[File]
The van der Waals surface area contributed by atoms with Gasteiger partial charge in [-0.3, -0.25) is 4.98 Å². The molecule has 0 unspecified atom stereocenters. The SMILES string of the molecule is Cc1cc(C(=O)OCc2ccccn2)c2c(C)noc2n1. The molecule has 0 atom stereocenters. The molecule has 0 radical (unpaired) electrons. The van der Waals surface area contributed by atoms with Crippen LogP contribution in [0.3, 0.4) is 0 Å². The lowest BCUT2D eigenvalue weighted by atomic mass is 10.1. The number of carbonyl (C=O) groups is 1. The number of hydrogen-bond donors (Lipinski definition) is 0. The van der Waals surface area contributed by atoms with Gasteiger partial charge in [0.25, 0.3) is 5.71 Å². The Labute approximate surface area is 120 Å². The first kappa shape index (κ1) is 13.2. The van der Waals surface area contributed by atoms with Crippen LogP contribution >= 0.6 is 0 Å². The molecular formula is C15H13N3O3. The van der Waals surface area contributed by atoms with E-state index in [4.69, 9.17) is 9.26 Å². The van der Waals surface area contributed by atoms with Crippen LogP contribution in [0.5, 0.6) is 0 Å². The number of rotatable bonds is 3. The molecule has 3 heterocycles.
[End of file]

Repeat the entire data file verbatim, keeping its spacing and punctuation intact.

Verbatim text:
The van der Waals surface area contributed by atoms with Gasteiger partial charge in [-0.3, -0.25) is 4.98 Å². The molecule has 0 unspecified atom stereocenters. The SMILES string of the molecule is Cc1cc(C(=O)OCc2ccccn2)c2c(C)noc2n1. The molecule has 0 atom stereocenters. The molecule has 0 radical (unpaired) electrons. The van der Waals surface area contributed by atoms with Crippen LogP contribution in [0.3, 0.4) is 0 Å². The lowest BCUT2D eigenvalue weighted by atomic mass is 10.1. The number of carbonyl (C=O) groups is 1. The number of hydrogen-bond donors (Lipinski definition) is 0. The van der Waals surface area contributed by atoms with Gasteiger partial charge in [0.25, 0.3) is 5.71 Å². The Labute approximate surface area is 120 Å². The first kappa shape index (κ1) is 13.2. The van der Waals surface area contributed by atoms with Crippen LogP contribution >= 0.6 is 0 Å². The molecular formula is C15H13N3O3. The van der Waals surface area contributed by atoms with E-state index in [4.69, 9.17) is 9.26 Å². The van der Waals surface area contributed by atoms with Crippen LogP contribution in [0.5, 0.6) is 0 Å². The number of rotatable bonds is 3. The molecule has 3 heterocycles.